What do PR agencies need to know about Google’s new Panda?

What do PR agencies need to know about Google’s new Panda?

Christian Sharp

Christian Sharp

pandaAll brands want to score highly in search rankings and Google’s latest move changes the goalposts again –but in our view, this time it’s for the better. According to the latest update to Google’s search algorithm Panda, web pages will now be judged by content quality, as well as links, mobile-friendliness and a host of other metrics.

And why is this important for us PR folk? Well, not only will most PR agencies have written web copy, blogs and white papers at some point, but press coverage itself can also (sometimes) contain links back to a website which can drive your brand further up the search rankings. Furthermore, publishers themselves will almost certainly start to scrutinise which articles contributed by brands and PR agencies are performing best and this in turn will have an impact on which articles and news are accepted in future.

This is no pie-in-the-sky: for a while, Forbes paid its freelancers a lump sum for stories, but then a certain amount per hit on the story, encouraging the creation of stories with a long lifespan. Perversely, this frequently encouraged clickbait-style headlines to drive traffic and keep the money flowing to the freelancers.

The good news is that old content isn’t necessarily going to rank lower – which shows PR folk that Google’s search is getting far closer to a ‘human’ way of thinking. It’s analogous to how we think about classic books – the fact that Pride and Prejudice is over 200 years old doesn’t detract from its biting social commentary, pacey plotting and tight characterisation.

But in Google’s mind, what is quality? And what constitutes ‘old’? Well, whilst Google’s AI might be able to beat a European board game champion, it’s not Skynet yet. At the moment, the ranking is determined by ‘satisfying user queries’. So if a page is getting a lot of traffic for goldfish feeding techniques, you’d better make sure you’re providing information on exactly this because higher bounce rates will mean low relevance and consequently, a low score. As for what ‘old’ means, there’s no hard and fast answer. Content over a year old will certainly be judged more harshly than week-old content, but we’ve seen posts from Google execs admitting that age is generally less important than quality.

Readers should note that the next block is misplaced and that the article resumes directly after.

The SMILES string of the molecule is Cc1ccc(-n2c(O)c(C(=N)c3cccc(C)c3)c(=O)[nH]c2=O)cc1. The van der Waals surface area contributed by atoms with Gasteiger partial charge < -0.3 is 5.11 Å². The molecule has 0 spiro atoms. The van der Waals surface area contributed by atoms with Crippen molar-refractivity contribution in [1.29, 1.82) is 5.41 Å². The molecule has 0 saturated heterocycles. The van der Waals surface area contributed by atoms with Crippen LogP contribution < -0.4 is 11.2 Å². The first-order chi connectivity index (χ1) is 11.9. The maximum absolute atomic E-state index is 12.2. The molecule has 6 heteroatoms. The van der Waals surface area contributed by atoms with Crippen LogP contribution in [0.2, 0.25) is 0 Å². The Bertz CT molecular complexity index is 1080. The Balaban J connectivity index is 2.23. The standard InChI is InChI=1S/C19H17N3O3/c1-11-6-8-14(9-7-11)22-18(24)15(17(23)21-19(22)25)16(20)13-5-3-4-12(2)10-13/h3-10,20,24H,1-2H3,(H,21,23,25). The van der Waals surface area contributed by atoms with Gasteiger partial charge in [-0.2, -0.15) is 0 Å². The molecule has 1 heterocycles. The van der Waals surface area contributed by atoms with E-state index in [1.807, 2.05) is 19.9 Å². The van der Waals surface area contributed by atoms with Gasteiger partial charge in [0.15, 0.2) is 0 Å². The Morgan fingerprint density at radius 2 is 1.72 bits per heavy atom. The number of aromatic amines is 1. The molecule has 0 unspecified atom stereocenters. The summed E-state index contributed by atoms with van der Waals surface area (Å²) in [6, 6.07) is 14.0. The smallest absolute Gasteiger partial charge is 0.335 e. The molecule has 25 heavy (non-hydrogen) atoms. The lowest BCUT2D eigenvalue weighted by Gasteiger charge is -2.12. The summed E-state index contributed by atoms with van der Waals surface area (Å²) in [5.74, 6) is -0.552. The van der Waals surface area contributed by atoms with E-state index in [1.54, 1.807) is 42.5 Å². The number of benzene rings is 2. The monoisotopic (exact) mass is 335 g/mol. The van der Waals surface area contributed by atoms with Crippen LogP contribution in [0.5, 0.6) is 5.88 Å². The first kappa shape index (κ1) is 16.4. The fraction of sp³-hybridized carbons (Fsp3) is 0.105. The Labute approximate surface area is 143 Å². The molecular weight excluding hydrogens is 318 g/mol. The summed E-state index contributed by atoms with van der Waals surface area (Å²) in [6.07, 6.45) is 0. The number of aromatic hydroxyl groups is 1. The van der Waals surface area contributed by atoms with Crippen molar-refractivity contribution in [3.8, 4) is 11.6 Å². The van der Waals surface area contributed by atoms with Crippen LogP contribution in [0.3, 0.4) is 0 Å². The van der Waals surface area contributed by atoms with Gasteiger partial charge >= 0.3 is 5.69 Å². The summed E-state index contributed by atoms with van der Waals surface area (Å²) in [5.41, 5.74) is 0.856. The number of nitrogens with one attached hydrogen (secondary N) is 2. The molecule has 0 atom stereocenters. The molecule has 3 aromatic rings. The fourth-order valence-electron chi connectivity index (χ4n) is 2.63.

There are a few other interesting developments from the Panda update, both along the same vein. For example, comments and user-generated content on-site will now also be judged by the same criteria. Whilst comments give a benchmark of content quality – like a book review, reverting to my Pride and Prejudice metaphor – spammy comments will also detract from page quality, so keep moderating or using CAPTCHA codes.

So without further ado, here are some of our recommendations for dealing with Google’s Panda:

Know what you stand for:

Having a pragmatic understanding of what you sell, stand for and why people buy from you or visit your website is an absolute must to informing your content strategy

Make sure everyone is ‘singing from the same hymn sheet’:

If your website talks in a different way to your Twitter feed, and that’s different to how your chief exec speaks in public, then you’ve got problems. Consistency helps Google – and by extension, you

No clickbait:

It’s rarely relevant, people are getting sick of it and now, tenuously linking your brand to Cara Delevingne or Khloe Kardashian will get you penalised in the long-run

Focus on unique, quality content:

This will help your general online influence; developing content which appeals to your audience, can’t be found anywhere else and has lasting power may be more intensive, but it’ll pay dividends in the long run

Don’t worry about age … but keep it fresh:

Fresh content will always score more highly in Google, so you can’t just create a raft of content, post it and expect high search rankings. Old, good quality posts are your allies, but you will constantly need to create new content to stay high up in search rankings

Overall, Google’s Panda update is great news for communications practitioners – and terrifying news for others. Poor-quality, 'spammy' content which shuffles around your website like a sci-fi zombie frequently gives the industry a bad name. But unlike Pride and Prejudice, adding zombies is never a good thing - and with Google’s update, perhaps we’ll start to see this 'undead' content gradually put to rest.

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